Frieda and Carl -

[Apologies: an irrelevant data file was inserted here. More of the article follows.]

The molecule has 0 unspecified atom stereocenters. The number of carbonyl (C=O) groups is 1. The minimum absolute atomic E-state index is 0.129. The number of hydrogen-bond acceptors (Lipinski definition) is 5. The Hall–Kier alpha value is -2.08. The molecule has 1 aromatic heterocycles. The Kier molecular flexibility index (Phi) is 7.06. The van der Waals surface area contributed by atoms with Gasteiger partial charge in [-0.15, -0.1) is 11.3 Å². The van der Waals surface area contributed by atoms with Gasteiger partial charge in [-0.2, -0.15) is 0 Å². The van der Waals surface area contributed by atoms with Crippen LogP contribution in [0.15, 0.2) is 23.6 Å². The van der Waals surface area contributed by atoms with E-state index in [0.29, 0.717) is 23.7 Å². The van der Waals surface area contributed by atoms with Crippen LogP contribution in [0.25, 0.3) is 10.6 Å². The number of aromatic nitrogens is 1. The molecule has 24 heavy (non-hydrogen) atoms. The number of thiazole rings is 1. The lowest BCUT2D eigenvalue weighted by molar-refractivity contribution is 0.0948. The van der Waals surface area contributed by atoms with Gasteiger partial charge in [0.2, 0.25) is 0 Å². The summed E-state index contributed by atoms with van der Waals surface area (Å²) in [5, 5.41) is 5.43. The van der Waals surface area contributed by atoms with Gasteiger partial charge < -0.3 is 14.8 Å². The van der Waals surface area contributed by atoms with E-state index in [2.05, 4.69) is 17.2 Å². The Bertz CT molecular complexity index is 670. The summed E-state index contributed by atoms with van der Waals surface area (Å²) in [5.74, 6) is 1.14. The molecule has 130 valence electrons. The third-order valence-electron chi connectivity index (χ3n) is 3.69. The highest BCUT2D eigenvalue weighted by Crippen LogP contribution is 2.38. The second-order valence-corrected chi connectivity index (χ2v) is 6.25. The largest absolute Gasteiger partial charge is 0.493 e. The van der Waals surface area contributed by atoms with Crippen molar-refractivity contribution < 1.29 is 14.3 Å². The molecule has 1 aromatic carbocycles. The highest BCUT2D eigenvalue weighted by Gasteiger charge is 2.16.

In July 1894 the Horn Scientific Expedition passed through the abandoned mission station of Hermannsburg in Central Australia, 80 miles west of Alice Springs. Looking at its collapsing buildings and Aranda population ravaged by disease, Oxford-educated Prof. Baldwin Spencer pronounced the work a failure, predicting the aborigines’ extinction within 100 years. Later in 1894, the young German missionary Carl Strehlow, still only 22, arrived, and with his wife Frieda at his side, set out to prove Spencer wrong.Today there are more Aranda people than in Carl and Frieda’s time, and their number and influence is growing, yet Carl fought a 30 year battle to save the Mission, with Spencer determined to shut it down at all costs, mounting a personal vendetta which reached as far as London intellectual circles and Sir James Frazer at Cambridge University. In the intervening years Carl wrote a major anthropological work in German (The Aranda and Loritja Tribes) questioning certain assumptions underpinning Spencer and Gillen’s ground-breaking work The Native Tribes of Central Australia, including the claim that as a primitive people the aborigines were racially inferior and so doomed to ‘die out’. The course of this conflict, the issues it raises, and the conclusions to be drawn, bear heavily on contemporary debates in Australia today, so have been covered extensively, as have the personalities involved. Frieda’s unusual background and deeply romantic nature in contrast to Carl’s cool pragmatism and intellectual detachment are a further matter of investigation.Drawing on Carl’s letters and Frieda’s diaries covering the period, the first volume of this double biography traces their extraordinary story against the background of growing tension between Germany and England which was to culminate in World War One, when Carl was officially classified as an enemy alien despite his Australian citizenship while Spencer agitated for Hermannsburg to be turned into a training institution for half-caste children.





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